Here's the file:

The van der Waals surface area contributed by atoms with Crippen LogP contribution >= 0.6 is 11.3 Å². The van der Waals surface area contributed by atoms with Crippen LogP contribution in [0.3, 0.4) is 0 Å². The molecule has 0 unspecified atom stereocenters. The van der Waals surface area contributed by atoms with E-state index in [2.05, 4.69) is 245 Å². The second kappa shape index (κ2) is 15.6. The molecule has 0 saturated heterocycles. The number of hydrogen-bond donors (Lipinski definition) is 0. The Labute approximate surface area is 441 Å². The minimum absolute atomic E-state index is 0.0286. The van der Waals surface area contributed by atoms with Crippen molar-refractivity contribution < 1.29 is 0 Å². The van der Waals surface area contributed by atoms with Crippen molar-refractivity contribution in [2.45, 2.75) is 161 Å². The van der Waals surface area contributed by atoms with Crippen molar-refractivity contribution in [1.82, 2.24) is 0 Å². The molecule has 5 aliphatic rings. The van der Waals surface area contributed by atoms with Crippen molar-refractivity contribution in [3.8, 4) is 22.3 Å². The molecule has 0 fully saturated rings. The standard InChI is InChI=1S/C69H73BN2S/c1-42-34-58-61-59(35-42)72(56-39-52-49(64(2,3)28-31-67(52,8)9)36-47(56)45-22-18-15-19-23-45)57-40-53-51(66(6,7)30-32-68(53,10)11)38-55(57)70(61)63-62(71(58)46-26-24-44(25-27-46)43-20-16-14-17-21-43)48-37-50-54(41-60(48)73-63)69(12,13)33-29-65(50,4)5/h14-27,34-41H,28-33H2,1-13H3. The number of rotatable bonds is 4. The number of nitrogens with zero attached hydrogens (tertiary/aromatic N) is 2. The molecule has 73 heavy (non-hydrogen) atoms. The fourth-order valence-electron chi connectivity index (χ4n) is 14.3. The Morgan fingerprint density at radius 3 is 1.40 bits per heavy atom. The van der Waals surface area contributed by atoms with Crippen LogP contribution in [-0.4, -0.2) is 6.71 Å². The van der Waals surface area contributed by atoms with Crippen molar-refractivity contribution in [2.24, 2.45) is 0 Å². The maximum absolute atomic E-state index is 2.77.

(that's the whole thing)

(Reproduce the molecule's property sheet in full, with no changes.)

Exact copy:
The van der Waals surface area contributed by atoms with Crippen LogP contribution >= 0.6 is 11.3 Å². The van der Waals surface area contributed by atoms with Crippen LogP contribution in [0.3, 0.4) is 0 Å². The molecule has 0 unspecified atom stereocenters. The van der Waals surface area contributed by atoms with E-state index in [2.05, 4.69) is 245 Å². The second kappa shape index (κ2) is 15.6. The molecule has 0 saturated heterocycles. The number of hydrogen-bond donors (Lipinski definition) is 0. The Labute approximate surface area is 441 Å². The minimum absolute atomic E-state index is 0.0286. The van der Waals surface area contributed by atoms with Crippen molar-refractivity contribution < 1.29 is 0 Å². The van der Waals surface area contributed by atoms with Crippen molar-refractivity contribution in [2.45, 2.75) is 161 Å². The van der Waals surface area contributed by atoms with Crippen molar-refractivity contribution in [1.82, 2.24) is 0 Å². The molecule has 5 aliphatic rings. The van der Waals surface area contributed by atoms with Crippen molar-refractivity contribution in [3.8, 4) is 22.3 Å². The molecule has 0 fully saturated rings. The standard InChI is InChI=1S/C69H73BN2S/c1-42-34-58-61-59(35-42)72(56-39-52-49(64(2,3)28-31-67(52,8)9)36-47(56)45-22-18-15-19-23-45)57-40-53-51(66(6,7)30-32-68(53,10)11)38-55(57)70(61)63-62(71(58)46-26-24-44(25-27-46)43-20-16-14-17-21-43)48-37-50-54(41-60(48)73-63)69(12,13)33-29-65(50,4)5/h14-27,34-41H,28-33H2,1-13H3. The number of rotatable bonds is 4. The number of nitrogens with zero attached hydrogens (tertiary/aromatic N) is 2. The molecule has 73 heavy (non-hydrogen) atoms. The fourth-order valence-electron chi connectivity index (χ4n) is 14.3. The Morgan fingerprint density at radius 3 is 1.40 bits per heavy atom. The van der Waals surface area contributed by atoms with Crippen LogP contribution in [-0.4, -0.2) is 6.71 Å². The van der Waals surface area contributed by atoms with Crippen molar-refractivity contribution in [2.24, 2.45) is 0 Å². The maximum absolute atomic E-state index is 2.77.